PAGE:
We've all heard the story of the intrepid indie developer who mortages their house in a desperate attempt to raise the capital to complete their magnum opus.
It's usually a young white male with a background in game design who left a safe job at a studio in order to make the next Journey or Braid. But the story of Jennifer Kapsch bucks that trend and, despite costing $30,000 over ten years, still has a long way to go.
Kapsch, a 58 year-old single mother from Canada, began her arduous journey into the games industry ten years ago, when watching her close friend, Loai Sahir Abdulla, sit and kick a ball down a hallway while he was recovering from anterior cruciate ligament (ACL) surgery. The concept for the app was to make an augmented reality version of that experience to aid recovery from similar surgeries; an idea so simple it's almost maddening.
On the surface, Kick Alley Soccer may not look like much but there is a potential there which isn't immediately obvious, as it taps into a very specific market; people with leg injuries who like football. With 270 million soccer players in the world, 3.5 billion fans, and 270,000 people a year having ACL surgery in the United States alone, Kapsch is confident it can succeed.
"We're humble, we've kept all our figures and projections on the low side, even in my business plan because we're not going to say that it will make millions or that we need millions," Kapsch tells GamesIndustry.biz.
"We don't. We've been doing this for ten years, we know we can do it. $150,000 would get both games [iOS and Android] on the stores and with a little advertising. We know, we're confident, we believe in the game and the health benefits of the game."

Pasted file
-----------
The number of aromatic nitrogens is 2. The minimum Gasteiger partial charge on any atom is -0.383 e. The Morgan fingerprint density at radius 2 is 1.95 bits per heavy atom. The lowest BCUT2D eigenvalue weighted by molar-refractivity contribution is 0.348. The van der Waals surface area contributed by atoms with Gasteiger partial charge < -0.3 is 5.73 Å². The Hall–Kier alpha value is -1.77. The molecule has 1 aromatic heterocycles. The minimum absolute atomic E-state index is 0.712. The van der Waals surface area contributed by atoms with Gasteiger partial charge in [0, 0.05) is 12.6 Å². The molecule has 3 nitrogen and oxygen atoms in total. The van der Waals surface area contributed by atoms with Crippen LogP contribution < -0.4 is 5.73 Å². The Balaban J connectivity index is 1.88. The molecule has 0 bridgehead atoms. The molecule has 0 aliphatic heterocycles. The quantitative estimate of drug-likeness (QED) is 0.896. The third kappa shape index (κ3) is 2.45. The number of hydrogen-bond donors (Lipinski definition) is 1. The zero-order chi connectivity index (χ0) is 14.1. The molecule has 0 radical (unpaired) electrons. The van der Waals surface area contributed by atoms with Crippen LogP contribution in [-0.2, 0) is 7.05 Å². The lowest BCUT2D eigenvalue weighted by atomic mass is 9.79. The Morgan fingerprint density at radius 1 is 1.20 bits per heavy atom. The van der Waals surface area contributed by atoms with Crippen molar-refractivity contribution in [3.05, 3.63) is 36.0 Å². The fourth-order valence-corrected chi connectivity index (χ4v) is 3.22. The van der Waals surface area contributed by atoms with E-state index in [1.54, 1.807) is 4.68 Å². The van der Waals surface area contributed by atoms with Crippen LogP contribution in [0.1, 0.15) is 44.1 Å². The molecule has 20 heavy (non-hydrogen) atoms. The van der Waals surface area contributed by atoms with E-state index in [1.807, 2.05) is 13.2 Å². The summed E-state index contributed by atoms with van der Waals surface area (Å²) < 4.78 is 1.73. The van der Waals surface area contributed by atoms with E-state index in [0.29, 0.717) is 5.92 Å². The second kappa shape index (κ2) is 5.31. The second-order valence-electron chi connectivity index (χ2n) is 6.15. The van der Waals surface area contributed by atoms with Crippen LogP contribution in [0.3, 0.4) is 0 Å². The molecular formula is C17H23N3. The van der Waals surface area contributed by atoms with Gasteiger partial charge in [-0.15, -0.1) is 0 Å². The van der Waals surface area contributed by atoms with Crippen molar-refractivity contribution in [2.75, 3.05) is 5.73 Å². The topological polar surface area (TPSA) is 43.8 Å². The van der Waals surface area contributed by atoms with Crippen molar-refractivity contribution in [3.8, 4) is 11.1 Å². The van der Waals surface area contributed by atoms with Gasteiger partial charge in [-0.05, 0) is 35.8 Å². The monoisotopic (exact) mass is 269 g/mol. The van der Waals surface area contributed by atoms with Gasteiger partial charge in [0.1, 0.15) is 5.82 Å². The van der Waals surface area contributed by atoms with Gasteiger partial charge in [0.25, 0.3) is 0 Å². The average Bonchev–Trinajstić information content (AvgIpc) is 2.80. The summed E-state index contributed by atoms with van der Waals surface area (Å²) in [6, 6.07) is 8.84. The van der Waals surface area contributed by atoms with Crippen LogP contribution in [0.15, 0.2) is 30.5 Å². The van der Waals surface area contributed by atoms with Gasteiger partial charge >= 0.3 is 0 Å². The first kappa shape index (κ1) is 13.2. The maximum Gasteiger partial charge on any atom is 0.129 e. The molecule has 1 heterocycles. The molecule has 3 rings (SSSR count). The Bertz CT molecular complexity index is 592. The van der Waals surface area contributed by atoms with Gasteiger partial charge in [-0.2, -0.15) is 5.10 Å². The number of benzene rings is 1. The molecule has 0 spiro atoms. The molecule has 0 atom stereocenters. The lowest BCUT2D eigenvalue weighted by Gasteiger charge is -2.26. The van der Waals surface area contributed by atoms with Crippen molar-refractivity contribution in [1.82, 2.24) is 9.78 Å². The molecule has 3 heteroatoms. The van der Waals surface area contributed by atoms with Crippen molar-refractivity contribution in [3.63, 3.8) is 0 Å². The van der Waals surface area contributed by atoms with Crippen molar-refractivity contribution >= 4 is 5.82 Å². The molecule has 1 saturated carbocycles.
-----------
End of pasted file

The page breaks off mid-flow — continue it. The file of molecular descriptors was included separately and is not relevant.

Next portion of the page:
In 2017, when one of her sons was recovering from his second ACL surgery, his physiotherapist agreed to let him incorporate Kick Alley Soccer into his recovery. According to Kapsch, his healing process was noticeably expedited as he began to regularly work the injured knee using the app, along with keeping his other leg healthy during extended sedentary periods.
Combined with the recent upsurge in wearable tech like the Fitbit, the floodgates of possibility opened. Kapsch sees Kick Alley Soccer as the beginning of something much larger, and she is currently devising a host of new applications for AR tied into wearable tech.
“To be taken seriously, in my position as a woman of my age in this industry, it's extremely difficult”
"There's a huge lack of patient generated data right now," she says. "Physicians are encouraging the innovation of wearables, and how they can use wearables connected to mobile devices to transmit that patient data directly to the them... On strength, on muscles, on oxygen levels, on all kinds of medical data so that they can track their patients progress even when the patient isn't there."
Of course, when Kapsch had her lighbulb moment back in 2007, augmented reality primarily existed in the realm of military operations and high-concept performance art. Her idea was still years ahead of the capabilities of smartphone hardware. So, with no immediate path available for her to pursue the concept, Kapsch wrote it down, dated it, and stored it a safety deposit box at the bank.
The spark that would become Kick Alley Soccer lay dormant until 2008, when the global financial crisis hit and Kapsch lost her job. Seeing this as an opportunity, she sold her house and moved city to study event planning at university.
"I was in this house, a single mum with two boys and no job," says Kapsch. "I decided, what am I going to do at my age, 49? I gotta bring myself up a bit because technology was really growing fast at that time. It was crazy. I had to bring myself up to the level of these youngsters coming out of school with all this education."
At school, Kapsch was by far the oldest member of the class, and even faced bullying and harassment from some of the the younger students.
"It was a very difficult journey, but I did not quit," she says. "My father instilled that in us at a very young age. He was a concentration camp survivor, so we learned very early on that you do not quit, and that life can get bad but you just keep going. There is a spark and you keep going."
The dogged determination that took Kapsch through school is what reignited Kick Alley Soccer. During this time, technology slowly began to catch up with her idea, and by 2011 smartphones had begun to proliferate.